Take the 2-minute tour ×
Biology Stack Exchange is a question and answer site for biology researchers, academics, and students. It's 100% free, no registration required.

To clarify, I think the answer should be able to explain:

  1. What are animals?
  2. What are plants?
  3. What's the difference between animals and plants (How do biologists differentiate them, if they differentiate them by moving ability of course it's simple, but we know they don't)?
  4. How do those differences affect their evolutionary paths so that most animals can move around and most plants cannot? I know there are exceptions, but that's just the exceptions that show the rule.
share|improve this question
add comment

2 Answers

up vote 7 down vote accepted

Animals and plants are both classified as Eukaryotes, and as such can form large, complex, multi-cellular organisms. There are several major differences at the cellular level that distinguish the 2 Kingdoms (Animalia and Plantae). Without getting technical, the most crucial difference in relation to your question is that plants contain chlorophyll, and as such can generate their own food using sunlight.

This is very important when you consider that plants (by definition, those Eukaryotes that contain chlorophyll) have therefore evolved to be very efficient at converting sunlight to 'energy', whereas animals have evolved without this option and have to eat what food they need. So they have instead evolved mechanisms that allow them to forage, or even to hunt, for their food.

At some point, a unicellular organism incorporated chlorophyll, leading to multicellular plants in the course of evolution. The ancestor of animals evolved independently from the last common ancestor of plants and animals. Therefore, plants and animals are quite diverged, e.g. in mating 'rituals' (in plants this involves flowers and seeds - whereas in animals there are mating and gestation periods), and systemic changes, such as the immune system and the circulatory system (these are generally much more complex in animals than plants). All of which has stemmed from the difference in evolutionary pressures applied by the choice of food-source.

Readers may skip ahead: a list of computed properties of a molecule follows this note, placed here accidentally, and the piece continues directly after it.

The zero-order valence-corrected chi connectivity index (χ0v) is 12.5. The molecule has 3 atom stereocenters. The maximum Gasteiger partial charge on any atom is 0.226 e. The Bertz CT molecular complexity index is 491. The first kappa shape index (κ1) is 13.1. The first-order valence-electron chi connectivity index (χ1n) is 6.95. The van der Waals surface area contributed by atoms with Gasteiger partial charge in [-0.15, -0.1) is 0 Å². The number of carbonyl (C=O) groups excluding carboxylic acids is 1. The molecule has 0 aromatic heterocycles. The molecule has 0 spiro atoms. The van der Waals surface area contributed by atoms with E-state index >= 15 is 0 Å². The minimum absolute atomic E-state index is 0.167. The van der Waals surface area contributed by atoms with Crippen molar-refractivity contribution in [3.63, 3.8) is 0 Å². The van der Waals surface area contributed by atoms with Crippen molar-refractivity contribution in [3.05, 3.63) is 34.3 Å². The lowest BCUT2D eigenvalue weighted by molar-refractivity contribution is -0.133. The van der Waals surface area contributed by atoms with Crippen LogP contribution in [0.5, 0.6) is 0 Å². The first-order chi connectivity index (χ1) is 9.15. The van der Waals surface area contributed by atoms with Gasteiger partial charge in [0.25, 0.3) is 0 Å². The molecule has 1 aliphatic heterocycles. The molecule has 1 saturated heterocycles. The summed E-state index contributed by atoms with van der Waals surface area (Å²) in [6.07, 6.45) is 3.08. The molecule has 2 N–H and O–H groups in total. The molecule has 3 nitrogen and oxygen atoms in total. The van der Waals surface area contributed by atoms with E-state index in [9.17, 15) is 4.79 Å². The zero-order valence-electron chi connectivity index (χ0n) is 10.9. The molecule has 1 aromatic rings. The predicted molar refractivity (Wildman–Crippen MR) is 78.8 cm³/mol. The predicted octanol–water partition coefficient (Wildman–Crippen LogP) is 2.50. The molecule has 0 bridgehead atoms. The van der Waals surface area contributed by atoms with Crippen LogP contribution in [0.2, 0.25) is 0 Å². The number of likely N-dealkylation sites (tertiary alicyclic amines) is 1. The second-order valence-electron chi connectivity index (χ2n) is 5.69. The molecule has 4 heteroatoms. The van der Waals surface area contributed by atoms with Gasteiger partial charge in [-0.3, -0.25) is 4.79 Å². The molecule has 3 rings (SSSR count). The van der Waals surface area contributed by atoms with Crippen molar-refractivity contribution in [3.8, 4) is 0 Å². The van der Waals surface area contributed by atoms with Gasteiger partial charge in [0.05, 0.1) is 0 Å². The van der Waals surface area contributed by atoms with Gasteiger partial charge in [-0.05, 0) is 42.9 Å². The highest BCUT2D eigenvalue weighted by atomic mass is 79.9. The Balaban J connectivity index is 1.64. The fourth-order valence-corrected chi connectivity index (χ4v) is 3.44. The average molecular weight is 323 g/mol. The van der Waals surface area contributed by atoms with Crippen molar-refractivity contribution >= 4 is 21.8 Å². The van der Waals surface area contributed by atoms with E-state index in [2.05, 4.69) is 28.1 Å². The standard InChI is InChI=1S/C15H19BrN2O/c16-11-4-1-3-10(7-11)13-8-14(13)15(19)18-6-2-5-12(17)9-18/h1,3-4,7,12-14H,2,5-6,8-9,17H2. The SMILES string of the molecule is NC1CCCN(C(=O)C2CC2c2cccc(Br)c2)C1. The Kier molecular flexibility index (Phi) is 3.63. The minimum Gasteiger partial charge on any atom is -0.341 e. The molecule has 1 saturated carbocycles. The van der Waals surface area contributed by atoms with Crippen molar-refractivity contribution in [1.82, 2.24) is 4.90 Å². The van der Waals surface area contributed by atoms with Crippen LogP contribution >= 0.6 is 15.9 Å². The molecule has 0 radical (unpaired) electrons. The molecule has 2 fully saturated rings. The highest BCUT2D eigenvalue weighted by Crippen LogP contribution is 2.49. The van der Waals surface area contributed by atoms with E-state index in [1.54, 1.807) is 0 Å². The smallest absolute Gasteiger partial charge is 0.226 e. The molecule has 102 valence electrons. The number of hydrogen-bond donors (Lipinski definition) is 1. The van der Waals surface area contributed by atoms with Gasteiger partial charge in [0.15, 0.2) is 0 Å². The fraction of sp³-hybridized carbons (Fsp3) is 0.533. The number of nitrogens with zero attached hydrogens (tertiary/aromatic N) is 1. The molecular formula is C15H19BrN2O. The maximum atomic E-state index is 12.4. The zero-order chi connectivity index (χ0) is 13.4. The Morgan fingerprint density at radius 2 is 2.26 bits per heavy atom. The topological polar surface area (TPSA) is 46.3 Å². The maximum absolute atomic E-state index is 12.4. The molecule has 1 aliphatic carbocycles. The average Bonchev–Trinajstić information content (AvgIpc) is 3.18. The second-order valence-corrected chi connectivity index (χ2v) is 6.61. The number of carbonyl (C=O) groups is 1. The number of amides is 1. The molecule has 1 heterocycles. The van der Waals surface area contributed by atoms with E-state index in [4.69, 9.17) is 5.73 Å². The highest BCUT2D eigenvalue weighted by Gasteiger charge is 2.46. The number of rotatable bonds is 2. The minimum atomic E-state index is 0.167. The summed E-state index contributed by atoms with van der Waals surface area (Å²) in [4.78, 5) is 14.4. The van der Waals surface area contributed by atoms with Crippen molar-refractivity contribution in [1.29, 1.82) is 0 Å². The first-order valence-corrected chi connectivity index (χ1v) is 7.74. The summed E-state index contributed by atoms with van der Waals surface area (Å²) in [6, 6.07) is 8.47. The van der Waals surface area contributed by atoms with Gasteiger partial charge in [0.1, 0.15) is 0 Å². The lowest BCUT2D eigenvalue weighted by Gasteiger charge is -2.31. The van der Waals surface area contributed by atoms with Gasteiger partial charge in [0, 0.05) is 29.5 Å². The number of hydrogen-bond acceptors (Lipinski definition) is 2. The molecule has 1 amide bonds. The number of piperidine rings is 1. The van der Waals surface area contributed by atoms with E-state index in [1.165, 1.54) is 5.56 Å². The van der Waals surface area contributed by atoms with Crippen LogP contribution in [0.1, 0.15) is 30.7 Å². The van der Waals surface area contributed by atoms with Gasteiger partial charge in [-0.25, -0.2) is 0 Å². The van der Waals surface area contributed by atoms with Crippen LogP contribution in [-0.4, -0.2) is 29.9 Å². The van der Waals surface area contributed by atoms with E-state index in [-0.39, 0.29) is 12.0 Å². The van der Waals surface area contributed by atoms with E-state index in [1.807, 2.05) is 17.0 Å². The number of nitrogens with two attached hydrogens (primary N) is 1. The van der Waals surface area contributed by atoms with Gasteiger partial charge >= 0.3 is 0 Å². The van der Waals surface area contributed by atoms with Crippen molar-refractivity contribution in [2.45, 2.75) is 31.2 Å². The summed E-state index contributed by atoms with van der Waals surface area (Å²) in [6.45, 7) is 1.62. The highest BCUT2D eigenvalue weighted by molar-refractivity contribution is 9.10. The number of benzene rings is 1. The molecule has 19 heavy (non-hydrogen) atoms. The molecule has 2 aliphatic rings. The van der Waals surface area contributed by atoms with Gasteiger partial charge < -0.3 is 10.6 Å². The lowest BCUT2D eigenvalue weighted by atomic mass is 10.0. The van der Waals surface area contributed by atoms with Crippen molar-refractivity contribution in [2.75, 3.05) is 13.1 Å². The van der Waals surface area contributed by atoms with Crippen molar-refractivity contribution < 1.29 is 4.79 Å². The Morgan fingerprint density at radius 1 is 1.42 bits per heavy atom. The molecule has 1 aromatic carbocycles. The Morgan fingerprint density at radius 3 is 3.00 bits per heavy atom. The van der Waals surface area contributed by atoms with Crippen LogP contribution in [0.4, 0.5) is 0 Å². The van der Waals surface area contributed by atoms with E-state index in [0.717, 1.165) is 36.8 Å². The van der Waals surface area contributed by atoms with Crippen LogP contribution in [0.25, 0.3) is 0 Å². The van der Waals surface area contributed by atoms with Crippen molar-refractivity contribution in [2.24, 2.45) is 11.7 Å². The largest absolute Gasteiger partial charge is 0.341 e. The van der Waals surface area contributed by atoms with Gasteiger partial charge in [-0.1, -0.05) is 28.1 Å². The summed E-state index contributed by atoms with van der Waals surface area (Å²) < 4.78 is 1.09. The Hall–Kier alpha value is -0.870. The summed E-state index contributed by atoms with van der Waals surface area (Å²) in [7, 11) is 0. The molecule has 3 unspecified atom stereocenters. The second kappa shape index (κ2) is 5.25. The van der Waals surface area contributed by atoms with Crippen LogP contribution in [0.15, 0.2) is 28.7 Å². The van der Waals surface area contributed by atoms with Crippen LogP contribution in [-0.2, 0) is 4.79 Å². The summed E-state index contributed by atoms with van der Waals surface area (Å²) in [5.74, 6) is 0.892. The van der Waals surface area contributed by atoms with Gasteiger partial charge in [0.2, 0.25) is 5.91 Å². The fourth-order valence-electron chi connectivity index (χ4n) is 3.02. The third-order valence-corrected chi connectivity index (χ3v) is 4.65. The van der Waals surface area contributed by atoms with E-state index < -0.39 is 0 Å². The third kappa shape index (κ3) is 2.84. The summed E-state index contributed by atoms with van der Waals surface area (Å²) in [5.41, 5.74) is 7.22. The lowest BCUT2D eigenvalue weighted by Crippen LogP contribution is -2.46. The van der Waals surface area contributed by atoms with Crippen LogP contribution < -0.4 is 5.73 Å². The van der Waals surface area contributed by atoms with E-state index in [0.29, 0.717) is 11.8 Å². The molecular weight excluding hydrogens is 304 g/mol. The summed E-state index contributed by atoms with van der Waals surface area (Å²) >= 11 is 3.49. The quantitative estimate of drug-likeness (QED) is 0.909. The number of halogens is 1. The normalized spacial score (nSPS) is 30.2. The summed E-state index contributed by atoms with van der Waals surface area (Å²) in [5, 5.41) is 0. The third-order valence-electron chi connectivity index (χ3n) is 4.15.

As you have pointed out, there are exceptions to all rules, so not all plants have chlorophyll, but as a rule it is the case! (Wikipedia: "Some plants are parasitic and may not produce normal amounts of chlorophyll or photosynthesize.").

share|improve this answer
1  
Also, plants get their nutrients via their roots, so it is quite handy for them to stay in the ground! :) –  nico May 21 '12 at 14:29
    
Awesome answer. Not all plants have chlorophyll? I guess I'll look at wikipedia then. –  Jim Thio May 23 '12 at 15:20
    
So what's exactly biologist use to differentiate plants and animals? Chlorophyll? –  Jim Thio May 27 '12 at 15:33
    
@Jim Thio: think of red algae for instance –  nico May 27 '12 at 19:49
    
@nico the rhodophyta (red algae) all have chlorophyll, they are red because they also have red accessory pigments. An example of a plant lacking chlorophyll is the parasitic Hydnora africana –  Richard Smith Jun 8 '12 at 22:49
show 1 more comment

Plants are multicellular organisms that utilize diffuse inorganic molecules (CO2, NO3, etc...) for energy and growth and thus they have evolved anatomical features that maximize the efficient concentration of these molecules (i. e., the root - shoot).

Animals are multicellular organisms that utilize concentrations of organic molecules for energy and growth (i.e., food) and thus they have evolved anatomical features that maximize the efficient harvest of these molecules. Note that not all animals move. There are many sessile filter feeders.

share|improve this answer
add comment

Your Answer

 
discard

By posting your answer, you agree to the privacy policy and terms of service.

Not the answer you're looking for? Browse other questions tagged or ask your own question.